• Expanding your Risk Management scope to include “AI Everywhere”: Corporate Risk departments need to immediately ensure their risk assessments include assessment of AI models and algorithms deployed de-centrally outside the knowledge of the central IT organization. The possibility of bias in data and output of AI models or inappropriate use of the models increases risk across the organization. The level of understanding of how to evaluate the risk of AI in corporate risk departments remains limited but needs immediate attention. Furthermore, the increased level of legislation around AI and global and national competition means organizations need to upgrade their ability to track changes.

  • Developing leaders in the management of and management with AI: With individual employees using Ai to support or replace tasks that are part of their job, the manager's role changes considerably. Determining what AI tools and, more importantly, results are legitimate requires managers to understand AI in greater detail. This doesn’t mean managers have to dissuade employees from using AI tools but merely that they need to understand who uses them, for what purpose, and whether the output or outcome is valid. As AI tools proliferate within organizations, getting a sense of AI best practices, new ways of working involving AI, or how to address risks of AI becomes tasks managers need to understand how to lead an organization through. Just as with previous generations of shadow technology implementations, the ability of managers to be proactively and positively involved determines successful organizations from the rest.

  • Managing Algorithms: Allowing employees and business units to use AI solutions poses the challenge of ending up with many environments with algorithms for which the organization needs to know the usage, impact, and total cost (and risk) of ownership. Given that many AI environments are black boxes, such as the current generation of generative AI (e.g., Chat GPT), understanding both the data used and the output of AI solutions becomes essential. Equally, with rising legislation around AI, a central repository or model ops environment becomes critical. Until now, large organizations have considered this for centrally developed, purchased, and managed AI environments. However, with the deployment of AI solutions by employees and business unit managers, organizations may lose control again. Therefore, the IT organization (in partnership with the risk function and HR department, must build an approach for managing distributed algorithms. Once legislation is in place around AI, it will become the organization's responsibility to ensure compliance with all AI solutions deployed.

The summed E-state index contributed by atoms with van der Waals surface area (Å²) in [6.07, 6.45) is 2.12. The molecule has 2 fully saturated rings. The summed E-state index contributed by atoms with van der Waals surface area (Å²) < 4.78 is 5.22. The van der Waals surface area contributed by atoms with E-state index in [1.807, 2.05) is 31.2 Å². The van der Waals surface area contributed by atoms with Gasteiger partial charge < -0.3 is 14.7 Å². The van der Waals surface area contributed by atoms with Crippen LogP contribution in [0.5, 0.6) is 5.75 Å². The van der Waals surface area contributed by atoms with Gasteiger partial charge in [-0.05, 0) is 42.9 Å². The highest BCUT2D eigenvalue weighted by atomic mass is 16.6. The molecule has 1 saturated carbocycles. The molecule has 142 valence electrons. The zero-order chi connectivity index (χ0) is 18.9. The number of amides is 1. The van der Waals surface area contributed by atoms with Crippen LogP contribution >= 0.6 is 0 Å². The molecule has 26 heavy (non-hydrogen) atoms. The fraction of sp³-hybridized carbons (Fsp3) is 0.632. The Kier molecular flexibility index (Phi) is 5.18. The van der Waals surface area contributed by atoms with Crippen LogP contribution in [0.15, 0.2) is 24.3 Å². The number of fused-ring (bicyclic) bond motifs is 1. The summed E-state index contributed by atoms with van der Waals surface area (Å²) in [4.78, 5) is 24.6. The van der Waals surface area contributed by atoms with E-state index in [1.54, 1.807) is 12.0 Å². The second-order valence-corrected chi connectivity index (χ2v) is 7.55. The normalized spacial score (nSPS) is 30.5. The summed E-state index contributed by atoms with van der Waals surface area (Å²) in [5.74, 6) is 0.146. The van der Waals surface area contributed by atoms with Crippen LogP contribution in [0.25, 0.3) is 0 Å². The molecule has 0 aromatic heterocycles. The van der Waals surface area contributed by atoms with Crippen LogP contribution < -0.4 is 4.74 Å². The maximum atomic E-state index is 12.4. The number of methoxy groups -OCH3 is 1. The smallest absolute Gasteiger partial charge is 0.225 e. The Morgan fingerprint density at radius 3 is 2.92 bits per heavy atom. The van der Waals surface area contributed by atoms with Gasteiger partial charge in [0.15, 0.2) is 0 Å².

There will be other issues that will need to be addressed. The main thing to remember is that the cat is out of the bag, and Shadow AI is here to stay. Employees and first-level managers will deploy AI outside the corporate approval processes. Based on previous shadow technology deployments, fighting this deployment is futile. Ultimately it is the organization’s leadership team's responsibility to ensure that the appropriate governance is in place.